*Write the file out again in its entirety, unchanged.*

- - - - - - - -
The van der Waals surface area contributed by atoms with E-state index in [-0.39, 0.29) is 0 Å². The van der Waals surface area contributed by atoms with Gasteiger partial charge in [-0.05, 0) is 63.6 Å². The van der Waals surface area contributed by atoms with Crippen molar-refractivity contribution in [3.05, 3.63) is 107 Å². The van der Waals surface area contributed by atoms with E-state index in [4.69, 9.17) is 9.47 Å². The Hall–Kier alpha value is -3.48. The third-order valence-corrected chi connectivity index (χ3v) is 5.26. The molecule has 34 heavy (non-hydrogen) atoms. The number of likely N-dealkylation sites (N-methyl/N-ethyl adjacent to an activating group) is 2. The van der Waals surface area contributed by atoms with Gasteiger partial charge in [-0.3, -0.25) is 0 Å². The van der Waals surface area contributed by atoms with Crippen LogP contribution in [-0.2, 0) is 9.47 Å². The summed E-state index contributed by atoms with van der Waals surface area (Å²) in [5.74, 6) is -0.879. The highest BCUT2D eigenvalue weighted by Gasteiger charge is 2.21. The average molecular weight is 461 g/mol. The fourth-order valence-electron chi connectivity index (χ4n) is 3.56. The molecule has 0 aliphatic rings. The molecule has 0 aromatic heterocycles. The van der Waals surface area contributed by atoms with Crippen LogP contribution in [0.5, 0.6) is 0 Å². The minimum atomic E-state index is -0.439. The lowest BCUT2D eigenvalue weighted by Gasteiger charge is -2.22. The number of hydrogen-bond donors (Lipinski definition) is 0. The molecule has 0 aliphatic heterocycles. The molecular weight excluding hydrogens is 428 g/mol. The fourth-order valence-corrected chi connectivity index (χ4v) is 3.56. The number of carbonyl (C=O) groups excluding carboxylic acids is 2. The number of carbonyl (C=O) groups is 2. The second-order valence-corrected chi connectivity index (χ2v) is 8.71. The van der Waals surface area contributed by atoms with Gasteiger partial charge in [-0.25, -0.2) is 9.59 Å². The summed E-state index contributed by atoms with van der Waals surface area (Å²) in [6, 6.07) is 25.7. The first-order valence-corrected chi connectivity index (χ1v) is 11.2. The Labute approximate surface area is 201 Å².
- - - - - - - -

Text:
The van der Waals surface area contributed by atoms with E-state index in [-0.39, 0.29) is 0 Å². The van der Waals surface area contributed by atoms with Gasteiger partial charge in [-0.05, 0) is 63.6 Å². The van der Waals surface area contributed by atoms with Crippen molar-refractivity contribution in [3.05, 3.63) is 107 Å². The van der Waals surface area contributed by atoms with E-state index in [4.69, 9.17) is 9.47 Å². The Hall–Kier alpha value is -3.48. The third-order valence-corrected chi connectivity index (χ3v) is 5.26. The molecule has 34 heavy (non-hydrogen) atoms. The number of likely N-dealkylation sites (N-methyl/N-ethyl adjacent to an activating group) is 2. The van der Waals surface area contributed by atoms with Gasteiger partial charge in [-0.3, -0.25) is 0 Å². The van der Waals surface area contributed by atoms with Crippen LogP contribution in [-0.2, 0) is 9.47 Å². The summed E-state index contributed by atoms with van der Waals surface area (Å²) in [5.74, 6) is -0.879. The highest BCUT2D eigenvalue weighted by Gasteiger charge is 2.21. The average molecular weight is 461 g/mol. The fourth-order valence-electron chi connectivity index (χ4n) is 3.56. The molecule has 0 aliphatic rings. The molecule has 0 aromatic heterocycles. The van der Waals surface area contributed by atoms with Crippen LogP contribution in [0.5, 0.6) is 0 Å². The minimum atomic E-state index is -0.439. The lowest BCUT2D eigenvalue weighted by Gasteiger charge is -2.22. The number of hydrogen-bond donors (Lipinski definition) is 0. The molecule has 0 aliphatic heterocycles. The molecular weight excluding hydrogens is 428 g/mol. The fourth-order valence-corrected chi connectivity index (χ4v) is 3.56. The number of carbonyl (C=O) groups excluding carboxylic acids is 2. The number of carbonyl (C=O) groups is 2. The second-order valence-corrected chi connectivity index (χ2v) is 8.71. The van der Waals surface area contributed by atoms with Gasteiger partial charge in [-0.25, -0.2) is 9.59 Å². The summed E-state index contributed by atoms with van der Waals surface area (Å²) in [6, 6.07) is 25.7. The first-order valence-corrected chi connectivity index (χ1v) is 11.2. The Labute approximate surface area is 201 Å².